Dr S. (Stefan) Vuckovic (m), VU University Amsterdam, United States, University of California Irvine, Department of Chemistry, 24 months 

    Challenging electronic correlations are the main source of error in quantum chemical methods when applied to technologically relevant systems. To solve this problem and improve the predictive power of quantum chemistry, Vuckovic will design a new mathematical model.


    Eliminating tumours with immunotherapy

    Dr S.-Y. (Shuang-Yin) Wang (m), Radboud University Nijmegen –> Israel, Weizmann Institute of Science, Department of Immunology, 24 months

    Existing cancer (immuno)therapies are only effective in a subset of patients. This project will analyse the different malignant, stromal and immune cell populations within the tumour microenvironment using advanced single-cell techniques, with the aim of moving toward personalised/precision cancer medicine.

    Soil microbes for soil remediation

    Dr E.R.J. (Jasper) Wubs (m), NIOO-KNAW/Wageningen University and Research, Switzerland, ETH Zürich, Sustainable Agroecosystems, 24 months

    Food security is a major challenge, especially in developing countries. Soil degradation is often the cause of declining productivity. In this research, we want to find out what role soil organisms can play in restoring degraded soil and increasing productivity.

  • Round 2

    Facts and figures

    Total (eligable) applicants: 81 (34 women/ 47 men)
    Overall award rate: 21.0%
    Award rate women: 14.7%
    Award rate men: 25.5%

    Eleven laureates are going to the United States, two to the United Kingdom, one to Switzerland and one to Australia. For many researchers, experience abroad is an important step in their career.

    Alphabetical list (sorted by laureate's surname)


    From gut feeling to gut memory

    Dr T. (Tomasz) Ahrends (m), Netherlands Cancer Institute -> USA, Rockefeller University, Department of Mucosal Immunology, 24 months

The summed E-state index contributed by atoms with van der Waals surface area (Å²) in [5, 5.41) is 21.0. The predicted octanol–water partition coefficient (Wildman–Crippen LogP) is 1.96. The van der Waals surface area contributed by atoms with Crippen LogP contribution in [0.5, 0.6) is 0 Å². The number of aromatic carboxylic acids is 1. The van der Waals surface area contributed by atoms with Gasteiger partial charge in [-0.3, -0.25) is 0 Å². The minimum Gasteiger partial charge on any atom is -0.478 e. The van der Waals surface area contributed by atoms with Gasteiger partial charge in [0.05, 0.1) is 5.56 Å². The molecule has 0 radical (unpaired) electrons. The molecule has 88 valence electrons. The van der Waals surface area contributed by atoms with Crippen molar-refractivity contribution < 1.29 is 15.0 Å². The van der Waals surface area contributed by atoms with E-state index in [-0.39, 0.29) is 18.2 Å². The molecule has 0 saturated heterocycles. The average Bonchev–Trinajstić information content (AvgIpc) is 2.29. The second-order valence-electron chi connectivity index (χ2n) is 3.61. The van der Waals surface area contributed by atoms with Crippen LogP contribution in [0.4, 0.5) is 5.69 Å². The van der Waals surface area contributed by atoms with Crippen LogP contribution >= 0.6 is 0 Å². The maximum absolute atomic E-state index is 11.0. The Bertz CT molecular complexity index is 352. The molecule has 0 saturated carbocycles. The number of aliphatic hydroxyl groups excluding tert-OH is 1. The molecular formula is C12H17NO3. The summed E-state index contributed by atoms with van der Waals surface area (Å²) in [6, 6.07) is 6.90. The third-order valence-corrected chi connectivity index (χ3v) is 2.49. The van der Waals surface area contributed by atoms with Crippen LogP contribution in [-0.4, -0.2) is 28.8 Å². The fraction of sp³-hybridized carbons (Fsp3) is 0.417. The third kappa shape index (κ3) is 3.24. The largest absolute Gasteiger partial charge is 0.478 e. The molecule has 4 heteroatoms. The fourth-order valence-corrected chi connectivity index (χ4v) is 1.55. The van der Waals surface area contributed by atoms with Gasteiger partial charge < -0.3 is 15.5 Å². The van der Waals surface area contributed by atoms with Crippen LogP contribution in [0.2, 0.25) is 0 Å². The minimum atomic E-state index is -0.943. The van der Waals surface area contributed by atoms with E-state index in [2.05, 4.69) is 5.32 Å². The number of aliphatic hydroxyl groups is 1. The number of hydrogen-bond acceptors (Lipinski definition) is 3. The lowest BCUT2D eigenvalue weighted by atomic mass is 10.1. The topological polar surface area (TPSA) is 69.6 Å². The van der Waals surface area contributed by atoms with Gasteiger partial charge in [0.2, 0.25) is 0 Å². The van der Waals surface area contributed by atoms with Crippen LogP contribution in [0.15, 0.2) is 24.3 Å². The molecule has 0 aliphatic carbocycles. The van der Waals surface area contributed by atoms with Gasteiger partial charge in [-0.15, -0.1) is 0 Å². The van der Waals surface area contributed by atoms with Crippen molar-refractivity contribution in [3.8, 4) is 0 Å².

The intestines host as many neurons as the spinal cord and more immune cells than all other organs taken together. The researcher will study whether intestinal infections can trigger neuro-immunological memory that will protect the host from subsequent microbial attacks.


    Learning to see without a teacher

    Dr R.S. (Ruben) van Bergen (m), Donders Institute for Brain, Cognition & Behavior -> USA, Columbia University, Zuckerman Institute, 24 months 

    To perceive the world, the brain must learn to interpret the images it receives from the eyes. But how can such a thing be learned, without guidance from a teacher? I will investigate this question using cutting-edge computer models.


    Using nanoparticles to print 3D constructs that repair our bodies

    Dr M. (Mani) Diba (m), Radboudumc -> USA, Rice University, Department of Bioengineering, 24 months

    Three-dimensional (3D) printing is a powerful tool for regenerative medicine, but the choice of printable materials that can regenerate body tissues is as yet very limited. The researcher will use nanoparticles as building blocks for a novel type of bio-ink to print constructs that facilitate effective tissue regeneration.

    Medical images as a guide for improved cancer treatment

    L.V.S. (Sanne) van Dijk, MSc (f), University of Groningen -> USA, MD Anderson Cancer Center, Radiation Oncology Department, 24 months 

    With the growing quantity of medical images it is easier to predict which patients will respond less well to cancer treatment. The researcher will develop innovative predictive models and subsequently use these to select high-risk patients for a new intensive tumour radiation treatment.


    Folding DNA into nanoscale motors

    W. (Wouter) Engelen (m), Eindhoven University of Technology -> Germany, Technical

    University Munich, Dept. of Physics, 24 months

    Cells are dependent on motor proteins for energy production and transport. The researcher will try to use the principles underlying how these proteins function to develop nanometre-scale synthetic motors. These nanomotors will be produced from DNA by coding it to spontaneously fold into the designed shapes.


    Multimodal interaction informs learning 

    Dr (Yan) Gu (m), Tilburg University -> UK, University College London, Psychology and Language Science, 24 months

    Face-to-face communication is multimodal. The aim of the project is to characterise the cues present in multimodal interaction (speech, gesture, intonation, and eye gaze) between caregivers and children in order to establish how these cues impact vocabulary growth.


    Improve research into premature birth